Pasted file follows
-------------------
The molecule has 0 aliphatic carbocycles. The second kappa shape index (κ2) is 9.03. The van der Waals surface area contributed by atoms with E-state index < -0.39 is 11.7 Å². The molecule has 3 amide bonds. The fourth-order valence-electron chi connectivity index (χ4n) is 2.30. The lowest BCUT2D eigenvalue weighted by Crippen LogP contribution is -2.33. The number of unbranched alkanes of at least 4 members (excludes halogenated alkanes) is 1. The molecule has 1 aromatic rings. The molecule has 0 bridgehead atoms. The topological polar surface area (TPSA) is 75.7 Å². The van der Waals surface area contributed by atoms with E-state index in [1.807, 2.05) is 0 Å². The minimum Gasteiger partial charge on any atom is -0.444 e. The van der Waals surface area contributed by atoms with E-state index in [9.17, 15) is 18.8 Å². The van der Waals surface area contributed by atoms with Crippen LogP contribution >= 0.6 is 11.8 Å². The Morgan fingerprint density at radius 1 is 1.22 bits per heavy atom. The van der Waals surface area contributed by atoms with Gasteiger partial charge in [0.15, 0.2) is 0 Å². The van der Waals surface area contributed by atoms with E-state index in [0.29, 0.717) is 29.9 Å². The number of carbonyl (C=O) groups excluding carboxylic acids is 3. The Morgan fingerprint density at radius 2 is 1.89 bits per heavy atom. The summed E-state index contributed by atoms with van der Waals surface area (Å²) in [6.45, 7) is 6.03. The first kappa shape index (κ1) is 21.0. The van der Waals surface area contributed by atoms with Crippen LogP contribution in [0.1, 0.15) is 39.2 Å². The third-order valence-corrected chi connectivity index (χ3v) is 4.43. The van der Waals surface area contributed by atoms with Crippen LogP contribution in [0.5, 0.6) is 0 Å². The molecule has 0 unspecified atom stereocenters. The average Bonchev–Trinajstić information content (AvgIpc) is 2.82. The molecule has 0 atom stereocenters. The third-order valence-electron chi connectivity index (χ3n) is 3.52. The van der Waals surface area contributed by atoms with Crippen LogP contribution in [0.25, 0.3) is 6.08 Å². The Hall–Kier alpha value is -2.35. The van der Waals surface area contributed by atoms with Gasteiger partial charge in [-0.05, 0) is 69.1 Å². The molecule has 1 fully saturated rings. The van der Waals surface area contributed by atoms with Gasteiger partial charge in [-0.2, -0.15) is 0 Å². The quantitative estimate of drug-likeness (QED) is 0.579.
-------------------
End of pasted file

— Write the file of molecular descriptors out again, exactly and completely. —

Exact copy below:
The molecule has 0 aliphatic carbocycles. The second kappa shape index (κ2) is 9.03. The van der Waals surface area contributed by atoms with E-state index < -0.39 is 11.7 Å². The molecule has 3 amide bonds. The fourth-order valence-electron chi connectivity index (χ4n) is 2.30. The lowest BCUT2D eigenvalue weighted by Crippen LogP contribution is -2.33. The number of unbranched alkanes of at least 4 members (excludes halogenated alkanes) is 1. The molecule has 1 aromatic rings. The molecule has 0 bridgehead atoms. The topological polar surface area (TPSA) is 75.7 Å². The van der Waals surface area contributed by atoms with E-state index in [1.807, 2.05) is 0 Å². The minimum Gasteiger partial charge on any atom is -0.444 e. The van der Waals surface area contributed by atoms with E-state index in [9.17, 15) is 18.8 Å². The van der Waals surface area contributed by atoms with Crippen LogP contribution >= 0.6 is 11.8 Å². The Morgan fingerprint density at radius 1 is 1.22 bits per heavy atom. The van der Waals surface area contributed by atoms with Gasteiger partial charge in [0.15, 0.2) is 0 Å². The van der Waals surface area contributed by atoms with E-state index in [0.29, 0.717) is 29.9 Å². The number of carbonyl (C=O) groups excluding carboxylic acids is 3. The Morgan fingerprint density at radius 2 is 1.89 bits per heavy atom. The summed E-state index contributed by atoms with van der Waals surface area (Å²) in [6.45, 7) is 6.03. The first kappa shape index (κ1) is 21.0. The van der Waals surface area contributed by atoms with Crippen LogP contribution in [0.1, 0.15) is 39.2 Å². The third-order valence-corrected chi connectivity index (χ3v) is 4.43. The van der Waals surface area contributed by atoms with Crippen LogP contribution in [0.5, 0.6) is 0 Å². The molecule has 0 unspecified atom stereocenters. The average Bonchev–Trinajstić information content (AvgIpc) is 2.82. The molecule has 0 atom stereocenters. The third-order valence-electron chi connectivity index (χ3n) is 3.52. The van der Waals surface area contributed by atoms with Crippen LogP contribution in [0.25, 0.3) is 6.08 Å². The Hall–Kier alpha value is -2.35. The van der Waals surface area contributed by atoms with Gasteiger partial charge in [-0.05, 0) is 69.1 Å². The molecule has 1 fully saturated rings. The van der Waals surface area contributed by atoms with Gasteiger partial charge in [-0.2, -0.15) is 0 Å². The quantitative estimate of drug-likeness (QED) is 0.579.